Mrs Robinson's Disgrace by Kate Summerscale – review
This fine cultural history uncovers an engrossing landmark divorce case
Alexandra Harris

The chief exhibits from Kate Summerscale's deservedly bestselling and prizewinning last book, The Suspicions of Mr Whicher, are still hanging about rather grotesquely in my mind. The mutilated body of a boy in the water closet, a sash window slightly open, a bloodstained nightdress stuffed into the boiler. Summerscale's reconstruction of the infamous murder investigation at Road Hill House was also a cross-examination of Victorian domestic life and its most disturbing secrets. Now, in Mrs Robinson's Disgrace, she uses the same techniques of historical sleuthing to reconstruct the events that brought one couple to the divorce courts in 1858. As before, she follows the clues outwards from this one case to the larger anxieties, prejudices and cover-ups that shaped it. Summerscale puts Victorian middle-class society back in the dock, and again it is both horrifying and salutary to follow the questioning from the gallery.

The chief exhibit this time is a diary. No blood, no corpse in the privy, just an ordinary Letts diary of the sort that is currently half price in Smith's. But this too is a relic of passions that could not be contained and which are exposed in the end to the scrutiny of a nation. The unfortunate diarist, Isabella Robinson, fell in love with a man who was not her husband and wrote her feelings down. That was her crime, that was her ruin, and that was all it took to cause a scandal of major proportions. Her husband, the industrialist Henry Robinson, had a range of mistresses and two illegitimate children, but no matter. For a woman the standards were different. After all, she didn't even own her diary.

The man she loved was the married doctor Edward Lane, pioneer homeopath and proprietor of an advanced hydropathy establishment in Surrey where patients were prescribed a bewildering number of different kinds of bath. Isabella spent time at Edward's spa, and in his study, but did they embark on an affair? Nothing in Edward's letters proved it – he was too careful a correspondent. Isabella, on the other hand, wrote in her diary a day-by-day narrative of her erotic longing and the dreamed-of reciprocation that began one afternoon in the Surrey countryside when Edward turned to her on the plaid picnic rug and kissed her.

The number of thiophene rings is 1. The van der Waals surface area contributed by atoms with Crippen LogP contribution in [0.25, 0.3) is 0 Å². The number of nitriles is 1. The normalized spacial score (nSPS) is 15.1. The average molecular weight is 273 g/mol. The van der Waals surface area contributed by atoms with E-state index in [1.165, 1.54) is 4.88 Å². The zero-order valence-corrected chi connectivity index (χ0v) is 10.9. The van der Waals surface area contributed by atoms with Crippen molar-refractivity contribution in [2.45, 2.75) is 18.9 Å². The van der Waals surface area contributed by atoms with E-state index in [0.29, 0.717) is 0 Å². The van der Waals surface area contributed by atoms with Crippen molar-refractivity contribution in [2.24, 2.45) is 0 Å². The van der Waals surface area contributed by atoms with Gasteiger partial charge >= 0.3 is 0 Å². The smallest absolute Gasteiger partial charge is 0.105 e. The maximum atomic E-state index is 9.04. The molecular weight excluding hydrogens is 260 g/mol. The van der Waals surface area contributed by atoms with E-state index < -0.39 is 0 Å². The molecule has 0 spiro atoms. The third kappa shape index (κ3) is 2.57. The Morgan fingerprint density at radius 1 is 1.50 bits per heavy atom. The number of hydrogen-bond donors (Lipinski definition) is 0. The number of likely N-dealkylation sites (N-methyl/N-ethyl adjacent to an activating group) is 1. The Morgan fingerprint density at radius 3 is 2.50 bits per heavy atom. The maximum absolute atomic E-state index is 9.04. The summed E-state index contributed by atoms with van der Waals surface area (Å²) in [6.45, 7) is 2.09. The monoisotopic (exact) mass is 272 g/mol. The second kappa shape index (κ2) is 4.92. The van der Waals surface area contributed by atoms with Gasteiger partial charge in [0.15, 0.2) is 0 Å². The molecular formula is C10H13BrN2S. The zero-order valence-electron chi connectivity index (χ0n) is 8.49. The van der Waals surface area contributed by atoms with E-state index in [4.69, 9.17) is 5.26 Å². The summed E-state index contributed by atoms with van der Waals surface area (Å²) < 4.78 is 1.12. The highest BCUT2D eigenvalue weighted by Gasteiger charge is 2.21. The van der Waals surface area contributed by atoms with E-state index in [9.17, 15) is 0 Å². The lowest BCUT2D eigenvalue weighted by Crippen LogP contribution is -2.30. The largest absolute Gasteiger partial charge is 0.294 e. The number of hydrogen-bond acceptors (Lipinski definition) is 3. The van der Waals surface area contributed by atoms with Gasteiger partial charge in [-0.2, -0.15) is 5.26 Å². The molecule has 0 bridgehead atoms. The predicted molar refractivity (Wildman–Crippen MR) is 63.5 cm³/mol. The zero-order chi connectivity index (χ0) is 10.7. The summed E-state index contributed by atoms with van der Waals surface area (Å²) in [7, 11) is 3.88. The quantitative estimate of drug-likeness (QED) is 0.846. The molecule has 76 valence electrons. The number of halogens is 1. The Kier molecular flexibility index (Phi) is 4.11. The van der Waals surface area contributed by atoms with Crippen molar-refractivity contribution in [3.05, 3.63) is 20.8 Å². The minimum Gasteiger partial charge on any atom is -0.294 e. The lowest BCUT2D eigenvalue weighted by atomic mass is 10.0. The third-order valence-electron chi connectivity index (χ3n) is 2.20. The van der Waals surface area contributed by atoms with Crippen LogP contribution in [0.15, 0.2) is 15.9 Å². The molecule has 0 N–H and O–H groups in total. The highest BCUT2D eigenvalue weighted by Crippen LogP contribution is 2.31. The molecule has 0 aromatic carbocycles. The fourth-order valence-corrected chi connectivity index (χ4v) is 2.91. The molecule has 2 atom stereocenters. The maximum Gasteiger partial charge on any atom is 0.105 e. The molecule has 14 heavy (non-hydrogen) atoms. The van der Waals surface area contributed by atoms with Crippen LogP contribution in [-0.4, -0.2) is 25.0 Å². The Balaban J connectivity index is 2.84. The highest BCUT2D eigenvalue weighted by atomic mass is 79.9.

In her diary Isabella was the heroine of her own romantic novel. She described the misery of her marriage to the insensitive Henry, her ennui and entrapment, the great redeeming joy of evenings spent reading poetry with Edward. She wrote out her fantasies and expressed the full force of her desire. She stopped just short of recording everything ("I rested among the dry fern. I shall not state what followed"), but she included in her diary much more than was licensed in any contemporary fiction. In France, Gustave Flaubert was at work on his great novel of adultery, Madame Bovary, but it would be banned from publication in England, deemed too repulsive and corrupting for English eyes.

Henry Robinson was one of the first to sue for divorce under the new Matrimonial Causes Act of 1857, a landmark act that for the first time made divorce a possibility for middle-class couples. If Mr Whicher's investigation at Road Hill was the original whodunnit, Robinson v Robinson & Lane was the "original" divorce, the ancestor of more than 100,000 divorces that took place in the UK in 2010 alone.

And what an agonising mess it was. Isabella's diary was proof of her lustfulness but it did not prove anything conclusively against Edward. Could it be used against her and not against him? The only way to save Edward's reputation (as everyone was eager to do, at Isabella's expense) was to discredit the diary as the raving of a sex-obsessed lunatic. By a skewed logic more perverse than anything Isabella could dream up, a sane woman was now reinvented as an erotomaniac driven mad by a conveniently identified uterine disease.

At every stage this "real-life" story is a skein of fictions. Coleridge and Shelley taught Isabella what a love affair might be, and how she might construct herself as its heroine. The lawyers, too, learned their lines from literature. In court they fantasised a gothic tale in which Isabella's madness poisoned a whole respectable milieu. Summerscale is a subtle interpreter of the interplay between action and literary imagination, as was clear in Mr Whicher. A large part of her fascination with the Road Hill case lay in its influence on subsequent detective fiction. If the literary connections in Mrs Robinson are less compelling (and it should be said that Isabella is not going to vie with Emma Bovary for literary immortality), they are crucial to the vivid anatomy of an 1850s mind.

Summerscale might have been more upfront about her own methods of narration in a book so concerned with reading, writing and the interpretation of documents. There are potentially significant gaps and doubts in a story she strives hard to render as a polished whole. It comes as a surprise, for example, late in the day that Summerscale has not read Isabella's diary, the fateful book having been lost or, more likely, destroyed. She has had to piece together her account from extracts published in legal reports. She has made careful use of correspondence, but how representative are the letters that survive? Foraging in the footnotes in an effort to find out, I couldn't help feeling that discussion of these matters would have left us better equipped to read Isabella and her times.